Wall Street Journal owner Rupert Murdoch made no bones about his desire to disrupt The New York Times' business. Now he's making the rivalry personal. In a weekend WSJ story, media writer Michael Wolff
picks out a petty swipe at Times publisher Arthur Sulzberger: in an article
about women in healthy countries preferring more feminine men, the bottom
half of Sulzberger's face is used in an illustration. The five other
images in the illustration are credited to Getty Images--that one New
York Times credit may have been the tip-off. "Just imagine," writes
Wolff, "what Young Arthur felt this morning when he saw the lower
quadrant of his face in the
Journal representing the archetypal girly-man."
The New York Times have a similar record of provocation? It's not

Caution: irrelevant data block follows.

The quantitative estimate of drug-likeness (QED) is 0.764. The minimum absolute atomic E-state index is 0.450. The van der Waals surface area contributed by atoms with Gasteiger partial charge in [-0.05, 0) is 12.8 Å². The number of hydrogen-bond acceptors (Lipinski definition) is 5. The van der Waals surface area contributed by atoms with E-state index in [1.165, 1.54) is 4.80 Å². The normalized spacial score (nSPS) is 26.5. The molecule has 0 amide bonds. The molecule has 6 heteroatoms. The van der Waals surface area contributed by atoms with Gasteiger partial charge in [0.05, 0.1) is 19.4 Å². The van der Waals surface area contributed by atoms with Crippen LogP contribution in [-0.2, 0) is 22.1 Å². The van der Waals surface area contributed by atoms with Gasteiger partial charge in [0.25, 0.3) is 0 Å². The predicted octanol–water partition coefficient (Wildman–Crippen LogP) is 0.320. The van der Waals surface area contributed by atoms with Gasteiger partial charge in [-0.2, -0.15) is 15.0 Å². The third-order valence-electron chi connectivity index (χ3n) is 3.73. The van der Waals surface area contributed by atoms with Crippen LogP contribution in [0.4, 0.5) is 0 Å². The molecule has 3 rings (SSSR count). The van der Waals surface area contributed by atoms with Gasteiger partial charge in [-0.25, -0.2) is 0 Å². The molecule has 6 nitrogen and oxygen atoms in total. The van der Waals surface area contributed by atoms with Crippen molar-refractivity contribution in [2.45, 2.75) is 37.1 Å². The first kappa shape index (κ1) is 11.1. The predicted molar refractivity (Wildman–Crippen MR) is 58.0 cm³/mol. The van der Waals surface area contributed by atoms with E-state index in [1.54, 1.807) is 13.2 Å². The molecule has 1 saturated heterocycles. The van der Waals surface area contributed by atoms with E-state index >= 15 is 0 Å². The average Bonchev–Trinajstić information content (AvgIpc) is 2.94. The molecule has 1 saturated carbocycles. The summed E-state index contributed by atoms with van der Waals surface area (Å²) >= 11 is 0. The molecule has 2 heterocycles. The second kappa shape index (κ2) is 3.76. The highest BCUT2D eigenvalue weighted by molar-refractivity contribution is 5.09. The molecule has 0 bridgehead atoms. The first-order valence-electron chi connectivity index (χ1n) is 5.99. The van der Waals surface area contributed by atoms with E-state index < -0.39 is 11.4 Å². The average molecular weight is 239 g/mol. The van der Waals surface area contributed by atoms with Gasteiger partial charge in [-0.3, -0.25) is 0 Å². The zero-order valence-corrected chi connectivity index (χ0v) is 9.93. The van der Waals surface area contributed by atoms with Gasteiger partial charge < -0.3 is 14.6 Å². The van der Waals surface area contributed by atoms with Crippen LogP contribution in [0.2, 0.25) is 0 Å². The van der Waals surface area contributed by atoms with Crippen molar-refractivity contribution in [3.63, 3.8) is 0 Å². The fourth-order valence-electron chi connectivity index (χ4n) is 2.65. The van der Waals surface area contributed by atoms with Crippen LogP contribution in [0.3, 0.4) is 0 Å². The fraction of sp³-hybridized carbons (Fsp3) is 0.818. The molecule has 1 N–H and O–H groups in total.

clear. A quick skim through their Murdoch coverage reveals a story
on the Journal's "attempt to eat into The Times's mass-market audience
and lure away some of its luxury advertisers," but that's hardly mean-spirited. The nearest match may come in David Carr
slight mockery of the media mogul when reporting on Murdoch's
acquisition of MySpace in 2005--well before this "very nasty
newspaper war" began. Carr refers to Murdoch as MySpace's "rich, doting relative named Rupert," and dubs
him the "dad at the teenagers' party, working hard to fit in." In a more recent article from the past summer, Carr
suggests Murdoch's bold move towards a pay wall may not be greeted by the "hearty applause" he was hoping for, but rather by "crickets chirping."
Want to add to this story? Let us know in comments
or send an email to the author at
hhorn at theatlantic dot com.
You can share ideas for stories on the Open Wire.